BERLIOZ: Excerpts from Les Troyens, L'Enfance du Christ, Roméo et Juliette, La Damnation de Faust, Bèatrice et Bénédict, Lélio, Benvenuto Cellini. La Marsellaise.
Roberto Alagna, tenor; Gérard Depardieu, speaker; Angela Gheorghiu, soprano; Choruses; Royal Opera House Orch/Bertrand de Billy, cond.
EMI CLASSICS 57433 (F) (DDD) TT: 69:32

If not quite a musicianly trove, tenor Roberto Alagna has nevertheless been dauntless and painstaking. Consider this collection of arias, strophes, a chanson (and even Berlioz’s original setting of “La Marseillaise”) from three operas, a Symphonie fantastique pendant entitled Lélio, a “symphonie dramatique,” a “légende dramatique,” a “trilogie sacrée,” and two of the eight scenes from the composer's Op. 1, inspired by Goethe's Faust. A veritable feast, if not from (yet) a 3- star chef. Give him one apiece, though, for diction and wood-shedding.

Repertory ranges from Iopas' song "O golden Ceres" in Act IV of Les Troyens and the narrator's "When the [Holy Family] had come to pleasant place in Egypt" from L'Enfance du Christ, to Mercutio's "Queen Mab" scherzetto from Roméo et Juliette – all for light lyric tenor. However, the Verdian repertoire Alagna is either singing live or recording has replaced vocal platinum with a good deal of brass. In the excerpts from Les Troyens he also sings Aeneas, the hero, which only a few tenors have had the fach or stamina to sustain on the stage. In La Damnation de Faust from 1846, which followed the Eight Scenes by nearly 20 years, the title role calls for a lyric tenor with robusto in reserve. The tessitura and high-notes are not Alagna's to summon effortlessly (or even pleasantly on several occasions), although the 1828 setting of Mephisto's "Serenade," accompanied only by guitar, is a charming interpolation—despite a spoken introduction provided by Gérard Depardieu. The actor also reads Lélio's text in the first of two excerpts from that "lyric monodrama," while Alagna sings Horatio’s music; but the second excerpt finds Alagna as Lélio, now singing (but not, as the score directs, "in a subdued voice"). The two arias here from Berlioz's 1838 opera Benvenuto Cellini call for a lyric-dramatic voice, yet Alagna recapitulates his basically effortful Faust and Aeneas, although when he lightens up he is successful here more than anywhere else. Which leaves Benedick's aria from Bèatrice et Bénédict both under- characterized and oversung, and a startlingly shrill contribution by Mrs. Alagna (ou Angela Gheorghiu) as Marguerite in the garden love-duet of Damnation.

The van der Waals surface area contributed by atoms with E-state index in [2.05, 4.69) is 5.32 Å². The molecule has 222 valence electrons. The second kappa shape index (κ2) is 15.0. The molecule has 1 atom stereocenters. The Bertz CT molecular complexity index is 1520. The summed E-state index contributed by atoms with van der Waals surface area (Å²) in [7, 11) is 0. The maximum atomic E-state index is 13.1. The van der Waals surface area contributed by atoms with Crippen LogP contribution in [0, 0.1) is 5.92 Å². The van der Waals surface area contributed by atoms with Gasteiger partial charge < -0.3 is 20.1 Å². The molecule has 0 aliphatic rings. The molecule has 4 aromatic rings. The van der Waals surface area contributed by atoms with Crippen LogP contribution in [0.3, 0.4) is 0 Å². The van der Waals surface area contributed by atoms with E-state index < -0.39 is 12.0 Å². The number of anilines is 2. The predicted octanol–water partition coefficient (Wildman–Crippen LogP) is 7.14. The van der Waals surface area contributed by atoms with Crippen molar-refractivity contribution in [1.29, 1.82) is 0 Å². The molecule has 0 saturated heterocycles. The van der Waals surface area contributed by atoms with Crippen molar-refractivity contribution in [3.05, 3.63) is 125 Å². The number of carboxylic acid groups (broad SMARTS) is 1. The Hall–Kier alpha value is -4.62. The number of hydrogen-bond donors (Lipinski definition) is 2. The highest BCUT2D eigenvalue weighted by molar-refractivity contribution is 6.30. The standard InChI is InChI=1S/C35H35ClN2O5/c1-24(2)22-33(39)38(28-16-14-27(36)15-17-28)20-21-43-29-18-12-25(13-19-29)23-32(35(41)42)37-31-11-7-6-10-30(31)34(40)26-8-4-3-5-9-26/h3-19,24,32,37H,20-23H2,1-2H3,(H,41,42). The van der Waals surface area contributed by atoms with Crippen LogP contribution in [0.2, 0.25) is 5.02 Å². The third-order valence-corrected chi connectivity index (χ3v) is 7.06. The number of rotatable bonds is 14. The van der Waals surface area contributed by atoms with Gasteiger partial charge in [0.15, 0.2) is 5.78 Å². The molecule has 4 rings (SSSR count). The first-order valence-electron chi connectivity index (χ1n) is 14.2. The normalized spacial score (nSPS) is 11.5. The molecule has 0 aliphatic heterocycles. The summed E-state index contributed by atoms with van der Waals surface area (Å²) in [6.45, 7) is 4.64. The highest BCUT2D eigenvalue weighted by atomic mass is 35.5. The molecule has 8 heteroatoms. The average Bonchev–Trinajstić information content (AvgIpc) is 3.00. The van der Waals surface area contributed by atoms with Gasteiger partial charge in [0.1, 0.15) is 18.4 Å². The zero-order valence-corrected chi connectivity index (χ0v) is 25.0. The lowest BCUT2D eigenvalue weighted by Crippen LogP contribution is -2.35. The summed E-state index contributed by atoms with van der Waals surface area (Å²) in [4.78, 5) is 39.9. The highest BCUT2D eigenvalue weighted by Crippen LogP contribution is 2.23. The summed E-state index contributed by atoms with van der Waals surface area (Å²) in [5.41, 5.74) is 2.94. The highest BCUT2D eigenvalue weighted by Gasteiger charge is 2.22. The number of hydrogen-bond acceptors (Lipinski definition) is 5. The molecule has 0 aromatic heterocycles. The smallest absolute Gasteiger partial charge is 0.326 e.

To end on a gladsome note, we hear Berlioz's stirring version of La Marseillais with the tenor soloist he asked for. The only previous version I’ve known of this grandiose setting (adult and children's choruses with large orchestra) featured a lyric soprano, Andrea Guiot, who sounded tremulously overparted. I mustn't close, however, without special praise for Bertrand de Billy who conducts the Royal Opera House Orchestra, Covent Garden, and at least three French choruses. He deserves to emerge on discs from the shadow of Alagna. One last plus: The program includes complete texts in French and English, as well as Hugh Macdonald's excellent essay on Berlioz as a composer for the voice, and prefatory texts that provide a context for each excerpt.

R.D. (July 2003)